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AIST develop a continuous flow process for the production of vanillin: Efficiency improved 17 times and waste cut in half


Researcher Tomohiro Ichitsuka, Leader Takayuki Ishizaka of the Continuous Synthesis Systems Engineering Group, and Leader Takashi Makino of the Chemical Reaction System Design Group at the Research Institute for Chemical Process Technology, National Institute of Advanced Industrial Science and Technology (AIST), announced that they have developed a multi-stage extraction and separation system, which is the key to establishing a production flow process that enables a continuous reaction, extraction, and separation; they have also demonstrated highly efficient and low-environmental-impact continuous production of functional chemicals. A continuous flow process for vanillin, a flavor component, was operated at the scale of a few grams per hour, demonstrating a 17-times increase in production efficiency and a 50% reduction in waste compared with the conventional batch method, which is expected to contribute to sustainable industrial production. The results were published in the October 30 issue of ACS Sustainable Chemistry & Engineering.

A continuous-flow process for the production of vanillin utilizing a multi-stage countercurrent in-line liquid-liquid extraction system.
Provided by AIST

Pharmaceuticals and other high-value-added chemicals are called functional chemicals, and many are produced in a complex, multi-step process using the batch method, a step-by-step production method. The method is challenging due to the high environmental impact associated with waste disposal.

In contrast, the flow method is a production method in which raw materials are continuously fed into the production equipment and products are continuously collected from the outlet, resulting in a higher efficiency and waste reduction compared with those achieved by the batch method.

AIST has been operating the Flow Science & Technology Consortium (FlowST) since 2015 to promote innovation in the manufacturing process of functional chemicals through industry−government−academia collaboration. The development of basic technologies has been promoted.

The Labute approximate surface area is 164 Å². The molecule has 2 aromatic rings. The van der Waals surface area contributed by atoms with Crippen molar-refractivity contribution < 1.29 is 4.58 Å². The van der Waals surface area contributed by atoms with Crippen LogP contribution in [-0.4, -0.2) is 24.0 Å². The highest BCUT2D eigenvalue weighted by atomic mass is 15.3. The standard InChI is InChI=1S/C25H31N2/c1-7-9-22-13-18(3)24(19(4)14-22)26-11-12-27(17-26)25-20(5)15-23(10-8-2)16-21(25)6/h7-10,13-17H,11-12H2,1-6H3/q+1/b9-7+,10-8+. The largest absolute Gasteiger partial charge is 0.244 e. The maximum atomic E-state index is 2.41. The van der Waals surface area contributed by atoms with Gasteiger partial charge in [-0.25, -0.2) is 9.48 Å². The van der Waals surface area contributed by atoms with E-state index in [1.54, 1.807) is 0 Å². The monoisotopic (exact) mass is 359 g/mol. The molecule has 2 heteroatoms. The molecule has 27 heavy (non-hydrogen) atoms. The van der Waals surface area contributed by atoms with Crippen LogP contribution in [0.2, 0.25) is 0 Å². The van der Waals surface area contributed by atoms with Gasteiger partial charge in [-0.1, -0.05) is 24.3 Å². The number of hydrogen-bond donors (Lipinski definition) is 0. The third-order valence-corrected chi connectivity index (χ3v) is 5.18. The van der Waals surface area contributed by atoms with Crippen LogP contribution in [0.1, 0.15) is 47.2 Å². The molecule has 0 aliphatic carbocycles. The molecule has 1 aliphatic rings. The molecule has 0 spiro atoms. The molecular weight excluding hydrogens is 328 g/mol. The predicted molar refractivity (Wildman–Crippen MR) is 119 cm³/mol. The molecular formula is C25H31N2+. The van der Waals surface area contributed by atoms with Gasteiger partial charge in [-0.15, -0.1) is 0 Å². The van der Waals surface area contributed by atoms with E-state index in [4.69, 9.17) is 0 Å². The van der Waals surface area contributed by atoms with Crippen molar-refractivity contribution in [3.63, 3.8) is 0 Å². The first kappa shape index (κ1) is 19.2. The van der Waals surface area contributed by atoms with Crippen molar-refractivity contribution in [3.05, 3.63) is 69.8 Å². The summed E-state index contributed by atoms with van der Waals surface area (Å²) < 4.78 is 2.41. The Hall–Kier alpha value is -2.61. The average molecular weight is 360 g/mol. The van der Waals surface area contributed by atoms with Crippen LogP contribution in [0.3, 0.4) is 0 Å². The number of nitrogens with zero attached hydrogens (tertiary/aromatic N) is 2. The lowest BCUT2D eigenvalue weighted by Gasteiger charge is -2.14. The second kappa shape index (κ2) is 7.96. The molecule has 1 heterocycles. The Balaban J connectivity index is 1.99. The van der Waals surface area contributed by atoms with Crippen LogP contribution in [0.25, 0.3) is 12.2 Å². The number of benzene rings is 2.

This time, the focus was on extraction and separation, which are essential for producing functional chemicals. A highly efficient continuous extraction−separation system was developed that integrates extraction and separation, essential for the continuous synthesis of functional chemicals with complex chemical structures, into the flow process, allowing continuous processing in a very short time with a minimum quantity of solvent.

Specifically, a high-speed extraction−separation system using slug flow (a flow pattern in which two immiscible fluids flow alternately in a channel) was efficiently developed in multiple stages to achieve continuous extraction and separation in approximately 3 min. using a minimum amount of solvent. When used in conjunction with a flow reaction system, unreacted raw materials and extracted solvents can be recirculated for continuous target synthesis. A continuous production flow process for vanillin was demonstrated using the developed system.

The system represents a continuous production flow process consisting of four steps (first: aromatic electrophilic substitution reaction, second: purification of intermediates, third: oxidative decarboxylation reaction, and fourth: purification of vanillin), where the first and third steps are flow reaction processes, and the second and fourth steps are multistage continuous extraction processes.

With the new system, vanillin is produced continuously by continuously feeding the initial raw materials. Production efficiency was greatly improved over that of the conventional batch method, demonstrating that high-purity vanillin can be continuously produced at an overall yield of 71% and at a rate of several grams per hour. Compared with those of the batch method, the production efficiency is more than 17 times higher, and the amount of waste is reduced by approximately 50%.

Ichitsuka said, "In the development of functional chemicals, the reaction to create molecules plays the leading role, and extraction-separation has a supporting role. The key to the success of this study was to emphasize this supporting role. The excellent role of the multi-stage continuous extraction−separation system allowed the main component to be prominent, resulting in a significant improvement in production efficiency and waste reduction. In addition, because of its supporting role, it has a wide range of functions and can be combined with a variety of reactions. We plan to increase the number of demonstration cases to show continuous production."

This article has been translated by JST with permission from The Science News Ltd. ( Unauthorized reproduction of the article and photographs is prohibited.

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